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On Sept. 16, 2020, the Canadian Interagency Forest Fire Centre (CIFFC) issued its final National Fire Situation Report for the 2020 season.
Published regularly between April and September, the report provides a snapshot of wildfire activity across the country. When it was issued on Sept. 16, a total of 237,134 hectares of land had been burned to date, during a Canadian fire season that will go down in history as one of the slowest anyone can remember.
Compare that to 2019, for example, when more than 1.8 million Canadian hectares burned during the entire calendar year. With CIFFC now characterizing the fire risk across the country as low, it’s highly unlikely that 2020 numbers will change much before the end of this year.
Canadian helicopter operators don’t need CIFFC statistics to tell them it’s been a slow fire season. All they have to do is look at their balance sheets to recall that, for most of the summer, firefighting helicopters have been parked.
The lack of work has been a harsh blow for operators who survived the early months of the Covid-19 pandemic, struggling through March and April in the hopes of recouping some of those losses through summer firefighting contracts.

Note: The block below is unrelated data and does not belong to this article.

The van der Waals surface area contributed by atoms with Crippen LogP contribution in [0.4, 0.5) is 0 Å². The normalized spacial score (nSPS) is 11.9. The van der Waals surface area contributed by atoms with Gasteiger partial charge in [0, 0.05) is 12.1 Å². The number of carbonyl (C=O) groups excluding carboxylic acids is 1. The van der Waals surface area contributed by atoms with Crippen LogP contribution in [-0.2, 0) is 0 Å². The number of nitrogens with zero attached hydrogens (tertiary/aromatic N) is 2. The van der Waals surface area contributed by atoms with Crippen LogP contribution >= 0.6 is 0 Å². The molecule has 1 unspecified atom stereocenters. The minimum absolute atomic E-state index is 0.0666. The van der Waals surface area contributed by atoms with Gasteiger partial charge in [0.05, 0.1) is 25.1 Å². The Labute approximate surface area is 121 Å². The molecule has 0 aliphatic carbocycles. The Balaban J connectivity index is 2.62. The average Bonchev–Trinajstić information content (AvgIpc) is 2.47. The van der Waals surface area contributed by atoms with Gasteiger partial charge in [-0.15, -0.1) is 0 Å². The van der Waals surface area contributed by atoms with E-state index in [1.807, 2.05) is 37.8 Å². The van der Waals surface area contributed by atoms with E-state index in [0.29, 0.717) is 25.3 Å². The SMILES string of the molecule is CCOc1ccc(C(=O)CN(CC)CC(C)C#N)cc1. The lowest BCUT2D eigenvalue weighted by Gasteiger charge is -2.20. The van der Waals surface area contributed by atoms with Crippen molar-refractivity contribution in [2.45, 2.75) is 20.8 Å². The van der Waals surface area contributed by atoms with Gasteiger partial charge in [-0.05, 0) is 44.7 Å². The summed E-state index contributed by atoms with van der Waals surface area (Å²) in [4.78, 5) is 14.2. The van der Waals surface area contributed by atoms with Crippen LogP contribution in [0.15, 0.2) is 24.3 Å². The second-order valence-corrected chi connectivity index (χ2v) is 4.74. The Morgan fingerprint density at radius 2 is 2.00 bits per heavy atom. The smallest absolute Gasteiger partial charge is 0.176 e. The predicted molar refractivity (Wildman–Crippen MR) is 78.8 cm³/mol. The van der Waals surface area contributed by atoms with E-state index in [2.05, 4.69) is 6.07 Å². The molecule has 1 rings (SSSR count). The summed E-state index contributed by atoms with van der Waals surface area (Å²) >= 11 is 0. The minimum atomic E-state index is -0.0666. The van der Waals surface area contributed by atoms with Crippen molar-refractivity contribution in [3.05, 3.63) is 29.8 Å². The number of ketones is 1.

But the lack of fires is just one more thing factoring into what Fred Jones, president of the Helicopter Association of Canada (HAC), is calling the “perfect storm” — a tempest that he believes has put about 40 percent of his roughly 100 operator members in a very vulnerable position.
“We are bracing ourselves for some casualties in this industry,” Jones told Vertical in mid-September. “It’s been a perfect storm between the pandemic, exploration contracts cancelled or postponed, a very wet fire season, skyrocketing insurance rates and a slumping oil-and-gas sector.”
Like many other industries, he noted that more diverse helicopter operations have fared better than those whose revenues tend to come mostly from one source.
“The ones that seem to be doing best are the ones that have either longer term essential services contracts — police, pipeline, powerline, etc. — but also companies that have cultivated niche opportunities for specialized work such as aerial photography and infrared scanning. We’ve even seen some who have diversified into UAV [unmanned aerial vehicle] services.”